In recent years, fewer areas experience extreme cold winter temperatures. The winter of 2022-2023 was the ninth warmest on record for the Midwest, as a whole. Six states in the Midwest had a top 10 warmest winter with Michigan experiencing the sixth warmest winter on record. December was slightly cooler than normal but unremarkable in the historical rankings. Conversely, the Midwest had its fourth warmest January and its 15th warmest February (Midwestern Regional Climate Center). What does this mean for managing volunteer potatoes and Colorado potato beetles that feed on them?
Historically, harsh winter temperatures kill tubers that remain in the field after harvest. Although, in regions where winters are mild and soil temperatures are not cold enough to kill tubers left in the field, tubers can survive overwinter and become a serious weed problem the following spring. Not only do volunteer potatoes compete with crops and reduce yield, but they also harbor insects, diseases, and nematodes that can infest neighboring or future potato crops.
Volunteer potatoes are difficult to control. Currently, there are no herbicides available that will completely control volunteer potatoes and significantly reduce the number of daughter tubers produced per plant. The MSU potato research team conducted volunteer potato control studies in 2018 and 2019 to investigate potential volunteer control options in corn (Table 1, below). Results in Figures 1-3 highlight two important facts. First, the addition of atrazine to herbicide treatments improved control. Second, as the size of volunteer potatoes increased control decreased. When applications were made to small volunteers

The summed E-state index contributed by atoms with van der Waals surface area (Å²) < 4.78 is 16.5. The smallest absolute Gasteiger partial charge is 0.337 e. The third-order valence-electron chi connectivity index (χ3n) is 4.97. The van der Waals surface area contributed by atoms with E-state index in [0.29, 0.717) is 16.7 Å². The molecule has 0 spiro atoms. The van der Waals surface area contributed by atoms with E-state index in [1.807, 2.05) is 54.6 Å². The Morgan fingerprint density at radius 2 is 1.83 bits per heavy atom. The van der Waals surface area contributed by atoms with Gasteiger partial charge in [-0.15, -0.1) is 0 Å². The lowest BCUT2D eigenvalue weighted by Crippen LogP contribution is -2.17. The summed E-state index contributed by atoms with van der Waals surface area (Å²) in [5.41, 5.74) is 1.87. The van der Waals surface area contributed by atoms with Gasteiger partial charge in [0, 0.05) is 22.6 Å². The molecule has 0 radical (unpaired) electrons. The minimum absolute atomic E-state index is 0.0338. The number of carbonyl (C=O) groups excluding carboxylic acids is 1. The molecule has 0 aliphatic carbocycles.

(<6 in) 60% of treatments resulted in one or no daughter tubers produced per plant. When applications were made to medium (6-12 in) or tall (>12 in) only 25% and 0% of treatments resulted in one or no daughter tubers produced per plant (Figure 1). A similar trend was observed in mean daughter tuber weight (Figure 2). In addition to the treatments outlined in Table 1, we also tested glyphosate in both years.
In 2018 glyphosate provided little control, in contrast in 2019 glyphosate was highly effective at controlling volunteers. Given this variability if glyphosate is applied to control volunteers scout fields two weeks after application to ensure sufficient control. Finally keep in mind your plans for future rotational crops and consult Table 12-Herbicide Crop Rotation Restrictions in the 2023 MSU Weed Control Guide for rotation restrictions. The Michigan Potato Industry Commission
supported this research. Volunteer potatoes are not only a problem in corn, but potentially other crops grown in rotation with potatoes. We have not investigated control in other crops, but research from other universities has shown various levels of control or suppression with the following:
- Control in winter wheat: Utilize group 4 herbicides (2,4-D, dicamba, MCPA, starane, stinger) and group 27 (Huskie).
- Control in soybean: Reflex (fomesafen), Raptor (imazamox), Roundup (glyphosate), approved dicamba and 2,4-D. Ensure soybean traits allow postemergence applications of these herbicides.
- Control in dry bean: Raptor (imazamox), Basagran (bentazon).
- Control in alfalfa: Raptor (imazamox), Pursuit (imazethapyr-methyl), 2,4-DB.